A Tribute to Msgr. Frank McGrath| National Catholic Register

How fitting for Msgr. McGrath, chaplain of Ave Maria School of Law, to have gone to his eternal rest on the vigil of Corpus Christi, around the time Mass was being offered for him in the Chapel of the Eucharistic Miracle in Orvieto, Italy.

Msgr. Frank McGrath, who for the past eight years more than ably served as chaplain for the Ave Maria School of Law, died June 10 in Naples, Florida. On loan from the Diocese of Bridgeport, Connecticut, since 2014, Msgr. McGrath was 78. His Masses were always simple and solemn with special reverence for the Holy Eucharist that always allowed the participant to quietly revel in an atmosphere of divine intimacy. 

The day Msgr. McGrath entered eternity, a Mass was offered for him at the Cathedral of Orvieto, Italy, on the vigil of the Solemnity of Corpus Christi, at the request of members of the International Catholic Jurists Forum (ICJF), who were on an annual retreat, at the time. News about the terminal nature of his condition had reached ICJF members, but the word was that he had some weeks to live. The Mass took place at 9am in Italy and from my understanding, he either passed at that time of the Mass or some hours later, with rosary in hand.

Every year on Corpus Christi, the Eucharistic miracle of Bolsena (blood on the corporal that appeared during the celebration of the Mass in 1263) is celebrated at Orvieto, Italy, and rendered visible to the public on the Solemnity of Corpus Christi, carried in procession to publicly proclaim that the sacrifice of Christ is for the salvation of the entire world. 

When the miracle first happened, Pope Urban IV had the corporal transferred to Orvieto for investigation, and then asked St. Thomas Aquinas to compose the Proper for the Mass and an Office honoring the Body of Christ. St. Thomas wrote the Pange Lingua and Pope Urban IV instituted the Feast Day of Corpus Christi, one year after the miracle.

The Holy Eucharist (sacrifice of the Mass) is “the source and summit of Christian life,” says the Catechism of the Catholic Church (1324), and Sacrosanctum Concilium, the Second Vatican Council’s constitution on the Sacred Liturgy. How fitting for Msgr. McGrath, the chaplain of Ave Maria School of Law, to have gone to his eternal rest on the vigil of Corpus Christi; during or shortly after the Mass being celebrated in his honor in the Chapel of the Eucharistic Miracle (1263), in Orvieto. Also, fitting was the fact that a meditation of the Servant of God Catherine De Hueck Doherty, entitled “The Daily Miracle of Love,” was included in the Magnificat Missal for Sunday, June 11. He had close ties to her and the community she founded, Madonna House Apostolate, in Combermere, Ontario, Canada.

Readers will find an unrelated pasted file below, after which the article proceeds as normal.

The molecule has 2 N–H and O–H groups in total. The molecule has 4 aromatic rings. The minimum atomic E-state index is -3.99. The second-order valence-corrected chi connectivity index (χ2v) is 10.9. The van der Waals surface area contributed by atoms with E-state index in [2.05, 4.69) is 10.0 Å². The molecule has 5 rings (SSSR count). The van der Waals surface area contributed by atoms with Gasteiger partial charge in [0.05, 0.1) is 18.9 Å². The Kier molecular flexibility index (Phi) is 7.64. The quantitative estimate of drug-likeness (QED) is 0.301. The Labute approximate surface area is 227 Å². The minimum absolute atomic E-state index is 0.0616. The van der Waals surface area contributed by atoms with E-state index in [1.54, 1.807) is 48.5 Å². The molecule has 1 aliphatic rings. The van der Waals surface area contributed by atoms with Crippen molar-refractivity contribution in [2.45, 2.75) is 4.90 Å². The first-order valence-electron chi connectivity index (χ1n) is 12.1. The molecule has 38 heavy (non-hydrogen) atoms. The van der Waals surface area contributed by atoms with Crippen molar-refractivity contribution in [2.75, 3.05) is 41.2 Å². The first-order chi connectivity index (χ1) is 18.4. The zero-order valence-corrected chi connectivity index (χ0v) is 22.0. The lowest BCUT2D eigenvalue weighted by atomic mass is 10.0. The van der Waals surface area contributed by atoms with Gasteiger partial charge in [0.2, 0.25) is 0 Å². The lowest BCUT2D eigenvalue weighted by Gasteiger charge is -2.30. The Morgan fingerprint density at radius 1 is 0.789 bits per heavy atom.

He described his way of life at Ave Maria School of Law, in the following terms:

I am grateful to work with the young law students; they inspire me. They have come here for the purpose of becoming informed and skilled attorneys who are empowered by their faith and love for God. They hope to be well informed Catholics who bring their faith into the public square. I should add that not all are Roman Catholics. I relish the extra prayer and study time that I have found. In some ways, I am living like a monk. St. Benedict, founder of Western monasticism, summed up the monk’s rule of life as ‘work and pray.’ A monk’s prayer and contemplation are balanced by his physical and apostolic work. After prayer, ‘I go forth from my little hermitage’ to work with the students. 

A wake will be held Monday, June 20, from 3-7pm at St. Matthew Church in Norwalk, Connecticut. A memorial Mass will be celebrated for the repose of Msgr. McGrath’s soul at 7pm, and Bishop Frank Caggiano of Bridgeport will celebrate Msgr. McGrath’s funeral Mass Tuesday, June 21, at 11am at St. Matthew’s. Interment will take place at the Priests’ Circle of St. John Cemetery in Norwalk.

May his soul and the souls of all the faithful departed, through the mercy of God, rest in peace.


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